I am well aware that allegations of rape made by a woman against a powerful man are all too often wrongly dismissed out of hand by other men or by individuals who share the same race, political views or factional interests as the man being accused of rape. The deeply entrenched narrative (promoted by many powerful men), that woman often falsely accuse men of rape to get back at them or to gain some emotional or financial benefit, often contribute to the phenomenon of victim blaming.
Yet my first impulse when I heard that Vavi was accused of rape and that he was claiming that this was done to extort money from him, was to believe him and dismiss the claims of the complainant out of hand.
As I write this, I have no idea where the truth lies. I do know that (even on his own account) Vavi acted disgracefully by abusing his power as an employer in order to obtain sexual favours from a woman he had employed at his office. I do not know whether the woman was enticed into extorting money from him by Vavi’s wife (as the woman claims). Neither do I know what exactly happened between Vavi and the woman and whether the admitted sexual contact was consensual or whether it constituted rape.
One way to deal with this uncertainty is to rely on formalistic legal processes and to claim that Vavi is innocent until proven guilty and that he must therefore be supported until such time as he is found guilty in a court of law of either sexual harassment or rape. Another way is to assume that, given the power relations in society and the deeply sexist manner in which claims by woman about abuse against them are often dealt with, Vavi is guilty of everything he is accused of.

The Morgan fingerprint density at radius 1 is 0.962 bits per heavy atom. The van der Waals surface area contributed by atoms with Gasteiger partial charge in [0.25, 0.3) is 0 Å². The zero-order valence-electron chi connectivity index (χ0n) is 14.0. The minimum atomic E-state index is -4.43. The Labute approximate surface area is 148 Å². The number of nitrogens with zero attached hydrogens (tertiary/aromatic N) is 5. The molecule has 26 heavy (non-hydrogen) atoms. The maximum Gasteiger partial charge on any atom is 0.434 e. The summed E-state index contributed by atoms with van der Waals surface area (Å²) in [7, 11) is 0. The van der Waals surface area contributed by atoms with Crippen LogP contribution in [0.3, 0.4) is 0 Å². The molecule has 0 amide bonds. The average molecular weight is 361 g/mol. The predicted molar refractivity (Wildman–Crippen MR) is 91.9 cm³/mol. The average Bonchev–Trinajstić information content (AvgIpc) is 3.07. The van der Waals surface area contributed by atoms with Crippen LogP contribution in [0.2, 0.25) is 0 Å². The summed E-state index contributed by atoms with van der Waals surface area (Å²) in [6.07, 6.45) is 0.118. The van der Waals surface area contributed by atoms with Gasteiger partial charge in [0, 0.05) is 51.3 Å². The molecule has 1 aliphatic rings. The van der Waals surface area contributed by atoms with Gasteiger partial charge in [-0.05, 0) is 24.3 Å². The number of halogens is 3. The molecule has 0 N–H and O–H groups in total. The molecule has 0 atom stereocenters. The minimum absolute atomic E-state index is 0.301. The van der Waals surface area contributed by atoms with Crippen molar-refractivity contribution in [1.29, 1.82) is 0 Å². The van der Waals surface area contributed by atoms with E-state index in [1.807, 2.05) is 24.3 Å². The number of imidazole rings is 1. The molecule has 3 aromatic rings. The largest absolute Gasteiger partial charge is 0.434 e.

But the fact of the matter is that – at this moment at least – it is impossible to know with absolute certainty where the truth lies – at least about the claims of harassment and rape. You can judge Vavi, not on fake moral grounds for having extra-marital sex, but (at the very least) because he seemed to have appointed a woman without following the prescribed procedure and then used his influence and power to pursue a sexual relationship with her. But how do you judge the contested accusations and counter accusations of Vavi and his accuser?
Which brings me to the heart of the matter.
I am amazed at how convinced and assured some commentators are about what exactly happened or didn’t happen between Vavi and the woman who accused him of harassment and rape. Some people seem to have taken Vavi’s side, either because they always take the side of a man accused of sexual abuse, or because they support Vavi because of his political commitments and views.